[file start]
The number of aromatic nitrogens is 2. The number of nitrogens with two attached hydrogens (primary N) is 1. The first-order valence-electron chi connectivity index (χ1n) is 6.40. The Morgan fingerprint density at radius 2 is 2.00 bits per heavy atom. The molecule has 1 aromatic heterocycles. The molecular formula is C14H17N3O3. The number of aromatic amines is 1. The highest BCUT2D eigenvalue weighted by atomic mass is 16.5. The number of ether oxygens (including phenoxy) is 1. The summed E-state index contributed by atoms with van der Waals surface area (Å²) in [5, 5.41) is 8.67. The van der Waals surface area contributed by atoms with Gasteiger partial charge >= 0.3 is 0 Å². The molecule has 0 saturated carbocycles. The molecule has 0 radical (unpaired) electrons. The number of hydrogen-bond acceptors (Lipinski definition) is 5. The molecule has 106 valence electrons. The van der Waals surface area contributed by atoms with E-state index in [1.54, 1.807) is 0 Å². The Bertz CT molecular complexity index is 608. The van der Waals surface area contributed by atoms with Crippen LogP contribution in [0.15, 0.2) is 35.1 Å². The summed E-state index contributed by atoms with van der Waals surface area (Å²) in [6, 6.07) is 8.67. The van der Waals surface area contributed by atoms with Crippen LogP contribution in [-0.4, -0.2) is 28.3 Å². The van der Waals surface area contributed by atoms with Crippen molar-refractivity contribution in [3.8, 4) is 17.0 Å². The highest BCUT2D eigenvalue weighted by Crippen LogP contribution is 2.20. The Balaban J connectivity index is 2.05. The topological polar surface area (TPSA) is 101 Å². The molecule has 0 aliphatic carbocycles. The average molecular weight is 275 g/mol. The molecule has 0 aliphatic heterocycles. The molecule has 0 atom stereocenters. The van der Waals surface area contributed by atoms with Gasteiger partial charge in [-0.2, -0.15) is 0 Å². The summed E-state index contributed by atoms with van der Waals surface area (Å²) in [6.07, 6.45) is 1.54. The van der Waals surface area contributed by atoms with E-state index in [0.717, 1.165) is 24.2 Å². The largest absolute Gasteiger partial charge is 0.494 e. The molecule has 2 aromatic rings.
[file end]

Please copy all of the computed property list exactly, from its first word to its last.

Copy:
The number of aromatic nitrogens is 2. The number of nitrogens with two attached hydrogens (primary N) is 1. The first-order valence-electron chi connectivity index (χ1n) is 6.40. The Morgan fingerprint density at radius 2 is 2.00 bits per heavy atom. The molecule has 1 aromatic heterocycles. The molecular formula is C14H17N3O3. The number of aromatic amines is 1. The highest BCUT2D eigenvalue weighted by atomic mass is 16.5. The number of ether oxygens (including phenoxy) is 1. The summed E-state index contributed by atoms with van der Waals surface area (Å²) in [5, 5.41) is 8.67. The van der Waals surface area contributed by atoms with Gasteiger partial charge >= 0.3 is 0 Å². The molecule has 0 saturated carbocycles. The molecule has 0 radical (unpaired) electrons. The number of hydrogen-bond acceptors (Lipinski definition) is 5. The molecule has 106 valence electrons. The van der Waals surface area contributed by atoms with E-state index in [1.54, 1.807) is 0 Å². The Bertz CT molecular complexity index is 608. The van der Waals surface area contributed by atoms with Crippen LogP contribution in [0.15, 0.2) is 35.1 Å². The summed E-state index contributed by atoms with van der Waals surface area (Å²) in [6, 6.07) is 8.67. The van der Waals surface area contributed by atoms with Crippen LogP contribution in [-0.4, -0.2) is 28.3 Å². The van der Waals surface area contributed by atoms with Crippen molar-refractivity contribution in [3.8, 4) is 17.0 Å². The highest BCUT2D eigenvalue weighted by Crippen LogP contribution is 2.20. The Balaban J connectivity index is 2.05. The topological polar surface area (TPSA) is 101 Å². The molecule has 0 aliphatic carbocycles. The average molecular weight is 275 g/mol. The molecule has 0 aliphatic heterocycles. The molecule has 0 atom stereocenters. The van der Waals surface area contributed by atoms with Gasteiger partial charge in [-0.2, -0.15) is 0 Å². The summed E-state index contributed by atoms with van der Waals surface area (Å²) in [6.07, 6.45) is 1.54. The van der Waals surface area contributed by atoms with E-state index in [0.717, 1.165) is 24.2 Å². The largest absolute Gasteiger partial charge is 0.494 e. The molecule has 2 aromatic rings.